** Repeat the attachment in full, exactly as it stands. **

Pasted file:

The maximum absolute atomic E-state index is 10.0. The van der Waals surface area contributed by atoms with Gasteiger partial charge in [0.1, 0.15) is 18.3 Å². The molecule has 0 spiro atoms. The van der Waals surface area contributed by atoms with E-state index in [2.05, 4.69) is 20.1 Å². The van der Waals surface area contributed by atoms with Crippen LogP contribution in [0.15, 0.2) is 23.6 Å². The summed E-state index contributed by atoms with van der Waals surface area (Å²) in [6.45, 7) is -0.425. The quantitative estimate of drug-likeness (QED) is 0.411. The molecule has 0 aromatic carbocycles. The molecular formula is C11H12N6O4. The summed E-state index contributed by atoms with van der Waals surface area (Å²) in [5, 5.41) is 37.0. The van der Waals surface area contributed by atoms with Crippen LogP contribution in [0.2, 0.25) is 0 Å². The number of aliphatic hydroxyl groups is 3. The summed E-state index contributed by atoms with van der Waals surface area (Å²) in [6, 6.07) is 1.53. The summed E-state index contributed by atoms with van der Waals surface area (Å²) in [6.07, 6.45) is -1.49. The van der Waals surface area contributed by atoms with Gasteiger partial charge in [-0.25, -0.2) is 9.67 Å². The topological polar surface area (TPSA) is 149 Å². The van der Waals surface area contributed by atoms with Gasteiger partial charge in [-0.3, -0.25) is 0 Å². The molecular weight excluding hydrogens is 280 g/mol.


The maximum absolute atomic E-state index is 10.0. The van der Waals surface area contributed by atoms with Gasteiger partial charge in [0.1, 0.15) is 18.3 Å². The molecule has 0 spiro atoms. The van der Waals surface area contributed by atoms with E-state index in [2.05, 4.69) is 20.1 Å². The van der Waals surface area contributed by atoms with Crippen LogP contribution in [0.15, 0.2) is 23.6 Å². The summed E-state index contributed by atoms with van der Waals surface area (Å²) in [6.45, 7) is -0.425. The quantitative estimate of drug-likeness (QED) is 0.411. The molecule has 0 aromatic carbocycles. The molecular formula is C11H12N6O4. The summed E-state index contributed by atoms with van der Waals surface area (Å²) in [5, 5.41) is 37.0. The van der Waals surface area contributed by atoms with Crippen LogP contribution in [0.2, 0.25) is 0 Å². The number of aliphatic hydroxyl groups is 3. The summed E-state index contributed by atoms with van der Waals surface area (Å²) in [6, 6.07) is 1.53. The summed E-state index contributed by atoms with van der Waals surface area (Å²) in [6.07, 6.45) is -1.49. The van der Waals surface area contributed by atoms with Gasteiger partial charge in [-0.25, -0.2) is 9.67 Å². The topological polar surface area (TPSA) is 149 Å². The van der Waals surface area contributed by atoms with Gasteiger partial charge in [-0.3, -0.25) is 0 Å². The molecular weight excluding hydrogens is 280 g/mol.